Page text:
I know this isn't a writing question, but I hope you'll consider it, anyway. No offense, but you're not what I'd call famous. Your grandfather kind of was, though. Well, among history buffs. Among Canadian history buffs, I should say. Well, among followers of People Who Live Forever. I'd heard of him, anyway!
Wasn't he the guy who went tandem skydiving for the first time at the age of 100? Wasn't he the last surviving veteran of The Great War in British Columbia when he died? You used to have a story about him on some website, but I can't find it anymore. Why not?
Curious in Canada
Dear Slightly Rude Canuck,
You're quite right, when my grandfather was alive, he had his own page on my website. After he passed away, I kept the page but didn't link to it. I thought I could just direct interested parties there. I wound up receiving more requests than I expected, so on what would have been his 110th birthday (August 18, 2009), I posted his story on my former group blog. That blog has since shut down. That's why you can't find the page.
Thinking about it, his story does connect to writing. He had a can-do attitude, which is very necessary for writers—published or unpublished—and which is why I list him on my Bio page as one of my heroes. Thanks to you, I'm now posting that former group blog article here. So, you see, S.R.C., rudeness sometimes pays off (don't think I didn't notice that ditty about me not being famous). Who said Canadians are always polite? S.R.C., it's people like you who live to break stereotypes. For that, I commend you.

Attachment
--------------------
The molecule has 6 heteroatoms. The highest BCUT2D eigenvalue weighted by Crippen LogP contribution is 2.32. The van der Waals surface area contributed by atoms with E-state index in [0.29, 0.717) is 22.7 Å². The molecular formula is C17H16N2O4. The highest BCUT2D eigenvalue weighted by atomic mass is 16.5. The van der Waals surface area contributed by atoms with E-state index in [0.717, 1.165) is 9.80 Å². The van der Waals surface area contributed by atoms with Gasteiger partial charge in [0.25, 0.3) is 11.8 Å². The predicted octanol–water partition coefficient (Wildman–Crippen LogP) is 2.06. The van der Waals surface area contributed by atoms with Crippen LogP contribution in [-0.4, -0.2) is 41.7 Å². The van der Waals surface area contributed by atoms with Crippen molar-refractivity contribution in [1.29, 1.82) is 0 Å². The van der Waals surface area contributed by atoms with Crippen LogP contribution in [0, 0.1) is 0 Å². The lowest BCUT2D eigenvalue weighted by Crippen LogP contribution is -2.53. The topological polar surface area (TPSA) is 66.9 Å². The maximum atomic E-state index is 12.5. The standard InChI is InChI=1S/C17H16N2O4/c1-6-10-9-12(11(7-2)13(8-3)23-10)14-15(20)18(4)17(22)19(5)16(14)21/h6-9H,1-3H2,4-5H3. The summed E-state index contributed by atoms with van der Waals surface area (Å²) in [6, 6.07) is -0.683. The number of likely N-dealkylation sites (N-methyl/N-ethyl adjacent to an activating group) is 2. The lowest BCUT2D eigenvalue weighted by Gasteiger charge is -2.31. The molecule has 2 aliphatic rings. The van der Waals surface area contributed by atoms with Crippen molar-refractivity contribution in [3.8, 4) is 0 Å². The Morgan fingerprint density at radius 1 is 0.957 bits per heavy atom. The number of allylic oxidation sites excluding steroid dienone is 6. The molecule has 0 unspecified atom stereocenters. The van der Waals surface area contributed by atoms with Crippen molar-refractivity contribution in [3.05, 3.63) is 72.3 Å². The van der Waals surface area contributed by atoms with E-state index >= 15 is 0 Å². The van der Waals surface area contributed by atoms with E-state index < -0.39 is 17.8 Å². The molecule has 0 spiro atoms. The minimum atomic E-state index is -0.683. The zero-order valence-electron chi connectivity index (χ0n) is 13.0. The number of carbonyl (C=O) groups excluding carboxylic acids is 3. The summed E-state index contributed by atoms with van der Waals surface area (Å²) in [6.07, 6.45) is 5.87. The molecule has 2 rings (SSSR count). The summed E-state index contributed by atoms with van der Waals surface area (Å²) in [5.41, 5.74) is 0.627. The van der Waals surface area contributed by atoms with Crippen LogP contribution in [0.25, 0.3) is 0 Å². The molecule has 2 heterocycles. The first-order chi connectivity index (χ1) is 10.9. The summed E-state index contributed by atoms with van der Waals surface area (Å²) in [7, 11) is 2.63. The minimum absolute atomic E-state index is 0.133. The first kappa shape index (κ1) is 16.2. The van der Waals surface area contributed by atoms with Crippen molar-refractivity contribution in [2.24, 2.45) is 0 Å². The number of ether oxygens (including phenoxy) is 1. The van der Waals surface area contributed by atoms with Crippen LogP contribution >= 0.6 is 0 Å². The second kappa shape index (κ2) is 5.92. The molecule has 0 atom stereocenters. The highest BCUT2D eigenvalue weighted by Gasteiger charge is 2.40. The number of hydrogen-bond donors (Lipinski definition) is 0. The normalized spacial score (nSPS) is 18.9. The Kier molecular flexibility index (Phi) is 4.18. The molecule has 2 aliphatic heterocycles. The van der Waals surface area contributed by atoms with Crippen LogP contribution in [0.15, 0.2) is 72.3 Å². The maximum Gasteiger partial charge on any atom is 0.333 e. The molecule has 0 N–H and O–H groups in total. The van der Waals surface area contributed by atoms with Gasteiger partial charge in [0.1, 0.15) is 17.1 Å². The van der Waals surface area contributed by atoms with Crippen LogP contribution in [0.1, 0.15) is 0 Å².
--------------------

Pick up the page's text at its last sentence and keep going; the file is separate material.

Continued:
Here's the post:
You're Never Too Old...
To follow your dreams.
Repeat after me: You're never too old to follow your dreams! If someone scoffs at you, turn a deaf ear. If you hit a brick wall, dust yourself off and try again. Persevere! Works for me.